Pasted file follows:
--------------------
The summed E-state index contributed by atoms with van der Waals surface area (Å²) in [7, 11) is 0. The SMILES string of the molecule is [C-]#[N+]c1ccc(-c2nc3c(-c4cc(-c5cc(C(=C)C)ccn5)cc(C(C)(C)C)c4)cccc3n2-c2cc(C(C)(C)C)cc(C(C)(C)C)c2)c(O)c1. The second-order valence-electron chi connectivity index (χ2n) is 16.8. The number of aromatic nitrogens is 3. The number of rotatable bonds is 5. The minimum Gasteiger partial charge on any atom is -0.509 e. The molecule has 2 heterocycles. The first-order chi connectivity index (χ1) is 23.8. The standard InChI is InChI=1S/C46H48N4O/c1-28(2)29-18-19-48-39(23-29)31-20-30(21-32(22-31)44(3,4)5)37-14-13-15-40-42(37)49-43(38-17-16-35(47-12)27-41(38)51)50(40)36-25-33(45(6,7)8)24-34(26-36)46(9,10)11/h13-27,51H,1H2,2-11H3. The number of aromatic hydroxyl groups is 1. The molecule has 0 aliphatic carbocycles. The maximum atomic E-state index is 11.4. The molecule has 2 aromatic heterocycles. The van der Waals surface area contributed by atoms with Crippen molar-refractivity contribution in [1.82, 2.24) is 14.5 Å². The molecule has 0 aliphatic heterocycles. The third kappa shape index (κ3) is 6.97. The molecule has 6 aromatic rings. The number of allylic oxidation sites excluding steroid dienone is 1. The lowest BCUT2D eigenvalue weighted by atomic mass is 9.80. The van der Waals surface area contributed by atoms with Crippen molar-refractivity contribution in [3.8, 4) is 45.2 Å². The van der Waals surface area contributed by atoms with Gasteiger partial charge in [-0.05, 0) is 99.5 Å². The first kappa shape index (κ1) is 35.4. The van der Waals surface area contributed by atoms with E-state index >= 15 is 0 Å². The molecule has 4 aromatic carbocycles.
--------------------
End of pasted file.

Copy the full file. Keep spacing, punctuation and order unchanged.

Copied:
The summed E-state index contributed by atoms with van der Waals surface area (Å²) in [7, 11) is 0. The SMILES string of the molecule is [C-]#[N+]c1ccc(-c2nc3c(-c4cc(-c5cc(C(=C)C)ccn5)cc(C(C)(C)C)c4)cccc3n2-c2cc(C(C)(C)C)cc(C(C)(C)C)c2)c(O)c1. The second-order valence-electron chi connectivity index (χ2n) is 16.8. The number of aromatic nitrogens is 3. The number of rotatable bonds is 5. The minimum Gasteiger partial charge on any atom is -0.509 e. The molecule has 2 heterocycles. The first-order chi connectivity index (χ1) is 23.8. The standard InChI is InChI=1S/C46H48N4O/c1-28(2)29-18-19-48-39(23-29)31-20-30(21-32(22-31)44(3,4)5)37-14-13-15-40-42(37)49-43(38-17-16-35(47-12)27-41(38)51)50(40)36-25-33(45(6,7)8)24-34(26-36)46(9,10)11/h13-27,51H,1H2,2-11H3. The number of aromatic hydroxyl groups is 1. The molecule has 0 aliphatic carbocycles. The maximum atomic E-state index is 11.4. The molecule has 2 aromatic heterocycles. The van der Waals surface area contributed by atoms with Crippen molar-refractivity contribution in [1.82, 2.24) is 14.5 Å². The molecule has 0 aliphatic heterocycles. The third kappa shape index (κ3) is 6.97. The molecule has 6 aromatic rings. The number of allylic oxidation sites excluding steroid dienone is 1. The lowest BCUT2D eigenvalue weighted by atomic mass is 9.80. The van der Waals surface area contributed by atoms with Crippen molar-refractivity contribution in [3.8, 4) is 45.2 Å². The van der Waals surface area contributed by atoms with Gasteiger partial charge in [-0.05, 0) is 99.5 Å². The first kappa shape index (κ1) is 35.4. The van der Waals surface area contributed by atoms with E-state index >= 15 is 0 Å². The molecule has 4 aromatic carbocycles.